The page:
Leaving the North Broughtons and Turning Toward Home - Sigh
29 June 2013 | The Lagoon Cove Boat House
Sunday the 23rd, we aim for Viner Sound, just north of Echo Bay and east of the Burwood Group, and we get to see the back of the Burwoods for the first time. The dolphins are here again! Ral said Billy Proctor told him they are waiting for the pinks to come in at the end of June. As we enter Viner, the wind is funneled in an amazing way; from 12-15 outside, to 35+ here since it is a NW wind, it is trending NE. As we get to the very head, and it finally narrows, so that no wind can really get a purchase, and we find an old tire buoy in the center of the head, in about 60-70 feet of water. The north thumb of a bay has two orange buoys in it – due to our recent encounter with the crabber, we avoid it, only to discover that they are actually new mooring buoys, taken by later boats! Oh well. We had a good blow and slept very well. Viner Sound it really beautiful – it reminds us of Theodosia Inlet in Desolation Sound. The flat goes into the river, and then the mountains just soar straight up! This is a place we will come back to- it is so beautiful!
Monday, the 24th, the weather continues to be unsettled; winds 15-20; 20-30, etc. So we decide it is better to head for the inside now, work our way toward home, and the time to explore the Indian Islands is another trip. You cannot say boating has no Plan B – some years, I am told, it is all about Plan C and Plan D. We travel down Cramer Passage, past Bonwick Island and Waddington Bay, past Health Bay, and through Spring Passage into Knight Inlet. We had the ebb and were making over 7 knots, and did so well that we still had the ebb when we got to Knight – our speed dropped to 4.3 and even 3.7 knots! This with 25-30 knots of true wind ON OUR NOSE. We felt like we were pulling Port Elizabeth along with us for about 2 hours! Finally we were able to turn into Clio Channel between Turnour and Minstrel Island and make for Lagoon Cove and the Marina, just as the winds picked up again. For those who missed the news, Bill Barber, the owner of Lagoon Cove, passed away in late April. His long time managers, Pat and Bob, are running the place, and his wife, Jean, was in residence, cleaning and cooking the prawns and joining us for happy hour and welcoming us all in the cooking shed. We had our first Happy Hour there at the house for the first time, per Jean’s invitation; the second night, we had it in the big boat shed.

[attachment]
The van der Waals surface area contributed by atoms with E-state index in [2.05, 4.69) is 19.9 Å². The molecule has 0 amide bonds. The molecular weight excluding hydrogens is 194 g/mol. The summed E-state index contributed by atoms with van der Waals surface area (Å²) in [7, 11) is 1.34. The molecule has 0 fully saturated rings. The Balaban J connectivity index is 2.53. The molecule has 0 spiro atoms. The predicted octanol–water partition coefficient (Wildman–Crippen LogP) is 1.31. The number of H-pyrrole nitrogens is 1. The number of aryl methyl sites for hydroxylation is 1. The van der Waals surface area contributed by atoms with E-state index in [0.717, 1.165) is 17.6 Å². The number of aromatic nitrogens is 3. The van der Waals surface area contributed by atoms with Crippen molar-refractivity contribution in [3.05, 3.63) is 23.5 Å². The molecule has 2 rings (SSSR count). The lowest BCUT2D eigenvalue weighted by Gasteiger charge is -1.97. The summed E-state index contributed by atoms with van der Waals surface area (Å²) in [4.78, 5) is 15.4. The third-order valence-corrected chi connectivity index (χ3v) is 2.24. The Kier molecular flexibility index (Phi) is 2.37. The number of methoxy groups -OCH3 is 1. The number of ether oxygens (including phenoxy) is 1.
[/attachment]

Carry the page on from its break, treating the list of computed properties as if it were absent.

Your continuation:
For those that don’t know, happy hour is a construct of the Broughton marinas: 5:00 pm you show up with your own beverage, a plate of appetizers, and a small plate and napkin. Everyone tucks in. At Lagoon Cove, the marina provides fresh prawns daily, and every b oat brings their own appy dish. The problem is that happy hour can last until 7, and there is no room left for dinner! Solution: eat the main meal at noon if you are on a dock in the Broughtons!
At Lagoon Cove, we are surprised to see a boat named Summer Wine – a Catalina 34. We go over to meet the folks – Canadian – and it IS Summer Wine! Jim and Myra from Qualicum Beach bought her from the Hornes, and have put radar and a full enclosure on her and are enjoying her greatly. While we are standing on the dock talking about this coincidence, Lynne and Doug from Emerald Star II, a green American Tug on the dock, overhear us and exclaim that they know the Horne’s too, and they know the red American Tug that they bought in Anacortes and met the Hornes at the Seattle Boat Show. This is all occurring on a Canadian dock in the middle of the wilderness of Knight Inlet and the Broughtons. So you can’t make this stuff up, right?